Aikido is a modern Japanese martial art that teaches practitioners to neutralize aggression through harmony of movement and precise timing. It originates from an ancient Samurai form of unarmed combat.
Aikido was founded by Morihei Ueshiba during the early part of the 20C and one of his most gifted students was Gozo Shioda. After the war, Shioda went on to establish a very practical approach to Aikido which became systematized as Yoshinkan Aikido. This is the style practiced at the Aikido Durham dojo as well as all of the Aikido Yoshinkai Canada family of schools.
This is the same style that is taught to the Tokyo Riot Police and other elite Defence Forces around the world. As with any martial arts system, students must train consistently to be able to use their skills with confidence, effectiveness, and safety. The techniques of Aikido are designed so that students can protect themselves and, to some extent, protect their attackers by neutralizing their aggression.
Aikido is an extremely effective self-defence art that is both non-competitive and non-aggressive. It does not meet force with resistance or brute strength. Instead it redirects an aggressor’s force with well-timed, flowing, circular movements. In this way, rather than relying on one’s strength to overpower an attacker, their own movements and momentum are utilized to compromise their balance and stability. Once they are unbalanced, the attacker is subdued or dealt with through the a wide range of joint locks, pins or throws.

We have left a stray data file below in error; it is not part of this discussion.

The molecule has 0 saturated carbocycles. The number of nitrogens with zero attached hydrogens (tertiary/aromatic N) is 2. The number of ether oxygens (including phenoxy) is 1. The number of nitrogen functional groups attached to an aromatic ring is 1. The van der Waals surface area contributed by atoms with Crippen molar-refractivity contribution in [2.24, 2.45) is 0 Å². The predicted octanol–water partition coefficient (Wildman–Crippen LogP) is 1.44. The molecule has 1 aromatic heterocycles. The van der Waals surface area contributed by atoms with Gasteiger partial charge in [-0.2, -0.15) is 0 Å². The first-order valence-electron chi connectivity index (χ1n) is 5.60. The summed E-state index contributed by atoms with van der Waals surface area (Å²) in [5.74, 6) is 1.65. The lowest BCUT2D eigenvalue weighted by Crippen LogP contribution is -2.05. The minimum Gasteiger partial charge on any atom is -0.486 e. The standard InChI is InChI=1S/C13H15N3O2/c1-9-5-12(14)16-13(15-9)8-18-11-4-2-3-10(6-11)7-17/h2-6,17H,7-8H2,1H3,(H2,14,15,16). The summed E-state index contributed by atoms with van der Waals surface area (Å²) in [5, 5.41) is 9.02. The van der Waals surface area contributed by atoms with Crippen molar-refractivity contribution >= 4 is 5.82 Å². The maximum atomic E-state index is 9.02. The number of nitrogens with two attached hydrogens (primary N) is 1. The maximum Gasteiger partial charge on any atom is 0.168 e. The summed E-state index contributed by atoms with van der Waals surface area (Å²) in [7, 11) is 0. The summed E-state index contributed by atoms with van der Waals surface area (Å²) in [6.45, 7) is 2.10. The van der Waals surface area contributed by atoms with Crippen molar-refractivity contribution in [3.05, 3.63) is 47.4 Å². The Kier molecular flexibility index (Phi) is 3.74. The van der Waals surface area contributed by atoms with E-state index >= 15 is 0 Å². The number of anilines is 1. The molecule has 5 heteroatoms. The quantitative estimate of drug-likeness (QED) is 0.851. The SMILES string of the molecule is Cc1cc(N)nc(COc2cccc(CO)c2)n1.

Although Aikido itself is considered a modern martial art, it has roots and traditions that are extremely old. Today, this deep history continues to be studied and maintained and this brings traditional Japanese insights to today’s students.
In Aikido there are no competitions, no tournaments and no trophies to win. On a physical level the focus is on self-protection rather than fighting. On a personal level the focus is on achieving victory over oneself rather than victory over the opponent.